This morning, Portland City Council voted to approve changes to Portland’s cannabis regulations.
Effective immediately, fees will be reduced for all cannabis businesses in Portland. The proposal contains additional reduction in fees for small businesses and businesses whose owners or staff were impacted by cannabis prohibition. It also offers deferred license payments, eases requirements for some license types, and offer credits for early assistance building permitting meetings for qualifying businesses.
“Though Oregon voted to legalize cannabis in 2014, Cannabis prohibition still negatively impacts individuals and entire communities today,” said Portland Commissioner Chloe Eudaly. “While we know our work isn’t done, these changes are a small step toward reducing some of that impact. We’re also excited to offer extra assistance and flexibility for small business owners, and to bring down fees for all license types, particularly retailers.”
A brief summary of the adopted changes:
Reduce fees for all license types:
- Retailer license fees are now lowered from $4,975 to $3,500
- Micro-Tier Producers and Processors and Retail Couriers will only pay a $200 application and $1,000 license fee
- Other license types will continue to pay a $3,500 license fee
- Other license types (including Retailers) will now pay just $500 for both the initial and the renewal application fee
Create a Social Equity Program with further reduced fees and other assistance:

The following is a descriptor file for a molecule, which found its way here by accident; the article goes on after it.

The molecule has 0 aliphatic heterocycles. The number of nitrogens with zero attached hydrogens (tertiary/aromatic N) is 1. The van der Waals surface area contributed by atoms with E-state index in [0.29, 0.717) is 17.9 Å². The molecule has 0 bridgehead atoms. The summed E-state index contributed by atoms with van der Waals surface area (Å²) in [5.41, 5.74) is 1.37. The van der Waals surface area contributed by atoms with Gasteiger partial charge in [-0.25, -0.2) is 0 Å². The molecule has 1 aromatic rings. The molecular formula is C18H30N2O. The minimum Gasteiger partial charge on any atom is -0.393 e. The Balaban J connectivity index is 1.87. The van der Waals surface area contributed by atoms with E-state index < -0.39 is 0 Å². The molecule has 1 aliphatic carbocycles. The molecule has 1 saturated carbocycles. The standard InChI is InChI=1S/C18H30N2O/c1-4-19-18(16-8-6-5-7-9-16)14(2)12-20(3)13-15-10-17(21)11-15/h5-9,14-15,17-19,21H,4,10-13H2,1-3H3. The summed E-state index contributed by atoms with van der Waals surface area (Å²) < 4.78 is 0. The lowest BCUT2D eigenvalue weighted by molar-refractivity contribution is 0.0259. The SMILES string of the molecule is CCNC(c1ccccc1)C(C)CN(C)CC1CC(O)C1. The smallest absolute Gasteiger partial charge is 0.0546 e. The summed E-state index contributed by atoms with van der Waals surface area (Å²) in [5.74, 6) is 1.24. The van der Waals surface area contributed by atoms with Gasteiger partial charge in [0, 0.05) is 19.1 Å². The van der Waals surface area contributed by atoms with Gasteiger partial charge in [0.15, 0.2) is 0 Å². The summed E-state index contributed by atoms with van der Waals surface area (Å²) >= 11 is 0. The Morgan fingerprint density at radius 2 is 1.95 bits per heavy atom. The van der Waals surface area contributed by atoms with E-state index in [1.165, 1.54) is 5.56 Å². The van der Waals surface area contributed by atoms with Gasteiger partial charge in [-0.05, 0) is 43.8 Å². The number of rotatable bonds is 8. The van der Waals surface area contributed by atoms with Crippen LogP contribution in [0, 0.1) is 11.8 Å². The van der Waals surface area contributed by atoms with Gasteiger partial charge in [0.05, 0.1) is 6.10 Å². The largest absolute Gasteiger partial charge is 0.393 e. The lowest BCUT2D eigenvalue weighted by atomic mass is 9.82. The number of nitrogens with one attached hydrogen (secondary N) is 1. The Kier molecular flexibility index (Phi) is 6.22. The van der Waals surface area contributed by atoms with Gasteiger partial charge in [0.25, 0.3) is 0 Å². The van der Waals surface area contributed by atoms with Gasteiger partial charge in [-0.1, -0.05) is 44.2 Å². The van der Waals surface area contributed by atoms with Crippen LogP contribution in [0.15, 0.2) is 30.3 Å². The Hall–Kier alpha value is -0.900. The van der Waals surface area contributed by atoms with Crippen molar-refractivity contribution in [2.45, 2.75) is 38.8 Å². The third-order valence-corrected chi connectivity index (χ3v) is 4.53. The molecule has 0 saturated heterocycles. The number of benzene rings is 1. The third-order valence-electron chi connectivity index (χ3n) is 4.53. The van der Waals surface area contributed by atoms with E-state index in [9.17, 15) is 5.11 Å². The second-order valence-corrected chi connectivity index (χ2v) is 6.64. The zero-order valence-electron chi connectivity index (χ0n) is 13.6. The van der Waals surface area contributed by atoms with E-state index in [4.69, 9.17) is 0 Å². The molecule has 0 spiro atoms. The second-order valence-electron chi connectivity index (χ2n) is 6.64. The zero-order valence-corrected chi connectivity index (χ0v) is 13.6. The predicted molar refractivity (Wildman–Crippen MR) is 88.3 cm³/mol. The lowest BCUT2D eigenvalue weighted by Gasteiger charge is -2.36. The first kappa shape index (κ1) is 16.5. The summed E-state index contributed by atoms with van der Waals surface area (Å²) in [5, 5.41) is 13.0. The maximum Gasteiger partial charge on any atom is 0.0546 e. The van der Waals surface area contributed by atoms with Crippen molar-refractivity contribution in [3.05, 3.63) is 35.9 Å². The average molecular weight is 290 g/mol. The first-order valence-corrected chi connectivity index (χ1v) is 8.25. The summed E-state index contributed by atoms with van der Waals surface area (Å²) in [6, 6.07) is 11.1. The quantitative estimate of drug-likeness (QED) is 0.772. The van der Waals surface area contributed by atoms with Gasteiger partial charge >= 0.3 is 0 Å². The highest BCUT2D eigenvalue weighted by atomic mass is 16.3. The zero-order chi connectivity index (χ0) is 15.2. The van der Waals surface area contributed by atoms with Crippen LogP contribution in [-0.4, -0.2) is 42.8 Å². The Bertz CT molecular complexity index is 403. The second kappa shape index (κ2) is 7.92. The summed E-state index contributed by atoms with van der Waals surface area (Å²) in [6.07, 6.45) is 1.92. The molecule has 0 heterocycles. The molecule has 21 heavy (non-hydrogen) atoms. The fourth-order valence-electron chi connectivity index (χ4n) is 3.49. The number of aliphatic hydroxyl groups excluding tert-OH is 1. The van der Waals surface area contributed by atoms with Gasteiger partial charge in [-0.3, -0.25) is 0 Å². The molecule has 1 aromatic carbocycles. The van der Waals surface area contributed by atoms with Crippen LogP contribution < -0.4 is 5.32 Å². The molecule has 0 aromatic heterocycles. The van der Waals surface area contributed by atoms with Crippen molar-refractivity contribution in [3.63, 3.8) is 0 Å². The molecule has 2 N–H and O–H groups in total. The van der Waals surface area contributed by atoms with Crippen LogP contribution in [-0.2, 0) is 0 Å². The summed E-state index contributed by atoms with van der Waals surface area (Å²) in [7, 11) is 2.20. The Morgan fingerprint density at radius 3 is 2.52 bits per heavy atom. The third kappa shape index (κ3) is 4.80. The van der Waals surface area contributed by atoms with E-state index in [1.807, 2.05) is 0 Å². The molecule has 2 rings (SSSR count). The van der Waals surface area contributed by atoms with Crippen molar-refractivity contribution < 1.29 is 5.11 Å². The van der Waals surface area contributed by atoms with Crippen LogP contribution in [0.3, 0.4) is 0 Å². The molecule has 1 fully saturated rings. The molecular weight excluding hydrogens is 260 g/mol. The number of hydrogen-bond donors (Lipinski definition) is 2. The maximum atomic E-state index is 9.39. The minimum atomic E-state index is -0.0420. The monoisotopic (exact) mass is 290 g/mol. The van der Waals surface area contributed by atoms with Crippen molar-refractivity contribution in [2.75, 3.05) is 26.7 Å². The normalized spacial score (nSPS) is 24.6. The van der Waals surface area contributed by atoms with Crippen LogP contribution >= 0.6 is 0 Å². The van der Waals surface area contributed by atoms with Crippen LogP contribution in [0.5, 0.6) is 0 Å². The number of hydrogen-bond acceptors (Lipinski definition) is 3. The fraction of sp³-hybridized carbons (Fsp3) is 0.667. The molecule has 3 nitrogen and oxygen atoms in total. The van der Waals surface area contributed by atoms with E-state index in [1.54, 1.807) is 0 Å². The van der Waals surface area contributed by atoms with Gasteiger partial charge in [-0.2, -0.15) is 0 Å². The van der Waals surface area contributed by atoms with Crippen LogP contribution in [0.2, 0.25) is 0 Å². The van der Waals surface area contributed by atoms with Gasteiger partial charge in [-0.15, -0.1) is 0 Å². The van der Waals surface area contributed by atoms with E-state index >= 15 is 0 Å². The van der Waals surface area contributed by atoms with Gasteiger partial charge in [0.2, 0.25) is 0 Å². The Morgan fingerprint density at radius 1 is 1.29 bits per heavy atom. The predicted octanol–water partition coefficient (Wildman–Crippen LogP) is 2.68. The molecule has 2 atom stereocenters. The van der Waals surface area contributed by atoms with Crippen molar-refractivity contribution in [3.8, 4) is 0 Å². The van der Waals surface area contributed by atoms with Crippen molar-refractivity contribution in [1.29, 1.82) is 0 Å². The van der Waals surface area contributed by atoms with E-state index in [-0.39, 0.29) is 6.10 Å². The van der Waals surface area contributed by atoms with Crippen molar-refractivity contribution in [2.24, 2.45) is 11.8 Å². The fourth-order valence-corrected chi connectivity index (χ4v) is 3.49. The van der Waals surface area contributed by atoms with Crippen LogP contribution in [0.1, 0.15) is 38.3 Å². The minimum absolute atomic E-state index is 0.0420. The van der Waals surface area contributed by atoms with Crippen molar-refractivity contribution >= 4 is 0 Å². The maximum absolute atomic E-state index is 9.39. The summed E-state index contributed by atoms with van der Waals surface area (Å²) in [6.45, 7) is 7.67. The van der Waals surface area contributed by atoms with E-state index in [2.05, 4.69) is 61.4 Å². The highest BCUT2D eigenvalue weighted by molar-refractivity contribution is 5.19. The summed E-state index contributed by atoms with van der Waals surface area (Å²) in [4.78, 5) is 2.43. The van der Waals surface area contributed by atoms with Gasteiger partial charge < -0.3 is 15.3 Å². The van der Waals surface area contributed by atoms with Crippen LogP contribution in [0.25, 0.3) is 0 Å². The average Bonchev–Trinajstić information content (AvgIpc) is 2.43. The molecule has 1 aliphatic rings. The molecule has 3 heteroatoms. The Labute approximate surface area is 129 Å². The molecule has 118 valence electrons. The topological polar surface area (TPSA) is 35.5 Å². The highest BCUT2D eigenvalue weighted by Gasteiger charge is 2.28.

- Discounts on licensing fees for qualifying businesses, specifically for small businesses and for businesses whose owners or staff were directly impacted by cannabis prohibition
- Provide a credit to qualifying businesses that utilize the Bureau of Development Services’ Early Assistance and Preliminary Life Safety Meetings
Offer a deferred payment plan for license fees:
- All license types may defer full payment of their license fees for six months
Modify permitting requirements for processors and producers:
- Extract Processors must continue to demonstrate that all commercial building, mechanical, and tank permitting (if applicable) is final to get a license
- However, all other Processors and Producers must now only demonstrate at least an issued (not final) applicable commercial building permit
There will be more changes to Portland’s cannabis regulations in the coming months and years. These changes will be informed by data collected after implementing the above changes, by an upcoming citywide market study of Portland’s cannabis industry, and by the restarting of Portland’s cannabis advisory body in early 2019.
Source: City of Portland news release on September 26, 2018 – as featured in the Marijuana Moment newsletter